In the back of my consciousness, I heard a voice saying, “Yes, that’s Mrs. Yutzy! That’s her!” I looked behind me to see a neighbor couple making their way towards me across the front of the store. I knew I needed to acknowledge them, but there was Jeff! I wanted to talk to him!
“Oh, Jeff! I’ve missed you so much! How are you doing? Do you still live at the same old place? What are you doing? Are you playing football this year?” The questions tumbled out as fast as I could form them. There were thousands that I couldn’t begin to ask. The neighbor couple pushed in and I spoke to them briefly and asked if I could please talk to Sensei and Jeff – and that I would just be a minute. And they were gracious.
I turned back to Jeff and tried to pick up the conversation, but the window felt closed. “How are you doing, Jeff? How is the rest of your family?”
Of course these kids are always “fine,” and I had to be okay with that. I looked at his eyes, tried to catch a glimpse of the little boy I once knew so well and loved, but there was nothing there to remind me of the fire that once betrayed his inner torment. It was hard for him to meet my eyes. He seemed unwilling to engage in more conversation, but his stepfather wanted my number before they left (because he had lost it, he said) and then they were gone.
Seeing that they were leaving, my neighbors, who are my friends, eagerly stepped up and their presence and words drew my attention away from the two departing figures, one of which was carrying a part of my heart, though he was totally unaware.
It’s a funny thing, how a conversation can cover the gamut of life in its importance to another person and how hard it can be to listen when your mind is fresh from a chance encounter with a person who dropped mysteriously out of your life years ago, and now suddenly reappears, awaking memories and emotions that you had forgotten were even there. That was the case in this moment, and I forced myself into the present, into the words and facial expressions of my friends, reminding myself that I didn’t have to agree to be gracious; didn’t have to convince them of my opinion when it clashed with theirs in ways I view important; didn’t have to even nod my head when my heart was shouting “No!!!” I can, however, be accepting of them as people. I can remember that it is their life experiences that have brought them to where they are. I can smile. I can listen. I can engage on common ground. I can extend grace where the ground is so uneven, I will trip if I’m not watching.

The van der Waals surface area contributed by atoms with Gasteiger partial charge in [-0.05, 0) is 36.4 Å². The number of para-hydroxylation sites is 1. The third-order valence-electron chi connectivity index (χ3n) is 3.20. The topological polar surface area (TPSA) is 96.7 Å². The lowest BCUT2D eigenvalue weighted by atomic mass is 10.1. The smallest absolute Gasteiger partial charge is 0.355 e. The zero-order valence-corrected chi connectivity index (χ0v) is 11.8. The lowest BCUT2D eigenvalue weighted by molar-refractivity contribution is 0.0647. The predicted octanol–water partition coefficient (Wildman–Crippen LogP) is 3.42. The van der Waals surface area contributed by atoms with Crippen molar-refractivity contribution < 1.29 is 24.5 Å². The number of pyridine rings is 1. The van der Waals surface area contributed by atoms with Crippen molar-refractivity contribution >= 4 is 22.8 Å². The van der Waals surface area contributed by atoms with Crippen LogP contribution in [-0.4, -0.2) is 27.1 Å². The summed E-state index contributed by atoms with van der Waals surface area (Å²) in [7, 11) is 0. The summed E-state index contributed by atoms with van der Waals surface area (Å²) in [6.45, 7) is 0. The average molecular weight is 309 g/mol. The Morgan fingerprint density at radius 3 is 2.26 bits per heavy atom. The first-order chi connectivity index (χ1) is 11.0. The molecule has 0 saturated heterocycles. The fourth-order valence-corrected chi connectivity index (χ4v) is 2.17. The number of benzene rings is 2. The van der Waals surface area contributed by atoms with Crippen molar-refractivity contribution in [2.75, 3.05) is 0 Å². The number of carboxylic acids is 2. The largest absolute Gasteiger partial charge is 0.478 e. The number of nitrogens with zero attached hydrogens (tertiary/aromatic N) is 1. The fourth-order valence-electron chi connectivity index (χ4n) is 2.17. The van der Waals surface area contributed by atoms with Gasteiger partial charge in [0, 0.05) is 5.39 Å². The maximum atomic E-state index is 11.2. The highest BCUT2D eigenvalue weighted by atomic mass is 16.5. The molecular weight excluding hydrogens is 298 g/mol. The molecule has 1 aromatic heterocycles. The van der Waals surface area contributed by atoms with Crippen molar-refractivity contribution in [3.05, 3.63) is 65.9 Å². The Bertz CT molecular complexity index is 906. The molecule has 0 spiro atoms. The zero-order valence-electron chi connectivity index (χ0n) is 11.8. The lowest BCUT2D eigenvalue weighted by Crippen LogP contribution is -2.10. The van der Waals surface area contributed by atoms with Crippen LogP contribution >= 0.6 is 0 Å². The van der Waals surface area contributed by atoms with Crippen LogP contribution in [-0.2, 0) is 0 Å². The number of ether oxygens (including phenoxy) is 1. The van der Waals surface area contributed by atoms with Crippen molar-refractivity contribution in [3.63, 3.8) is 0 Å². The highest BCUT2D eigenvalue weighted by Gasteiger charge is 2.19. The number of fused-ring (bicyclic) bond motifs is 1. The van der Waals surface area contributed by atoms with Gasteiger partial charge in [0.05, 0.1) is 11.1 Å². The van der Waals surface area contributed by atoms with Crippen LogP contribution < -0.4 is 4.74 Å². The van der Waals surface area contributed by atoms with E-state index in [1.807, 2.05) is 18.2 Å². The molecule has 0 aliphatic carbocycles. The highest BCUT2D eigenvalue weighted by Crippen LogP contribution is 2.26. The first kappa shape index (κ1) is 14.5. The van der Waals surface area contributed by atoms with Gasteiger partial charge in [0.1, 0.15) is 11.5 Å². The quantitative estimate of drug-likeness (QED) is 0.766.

And so, while my heart was following a big, disheveled teenager to God knows where, I brought myself back into this moment, this place – at the front doors of ACE Hardware on a Saturday afternoon in early November. This is where I’m called right now. This is what I must do. A long time ago I chose to believe that God had impressed upon my heart that He would bring into my life the people whose lives He wanted to touch through my insignificant basket of five small loaves and two small fishes, and while I will humbly admit that I do not always want to be involved, don’t always want to share, and sometimes I would rather it be this person instead of that person, yet I serve an incredibly magnificent God, and He has never failed me. I do not get it right all the time. I do not even pretend to get it right half the time, but I am going to keep trying with what I’ve got in my basket.
I don’t know what is in your basket. I don’t know what God has called you to give, to do or where to go, but this I do know. I’ve not been called to tell you what your calling is, nor do I want to. I only know that my hands are full enough with what I feel are my opportunities that I cannot waste emotional energy or time on the bickering or counterclaims or the lingering political raucous clamoring. So please don’t ask me what I think. Please don’t try to draw me in. I will never be deliberately rude or dishonest, but I will be very quiet. For some, that’s not acceptable – or even Christian!
And to that I have only this to say:
I forgive you for feeling that way.
Please forgive me for feeling the way I do.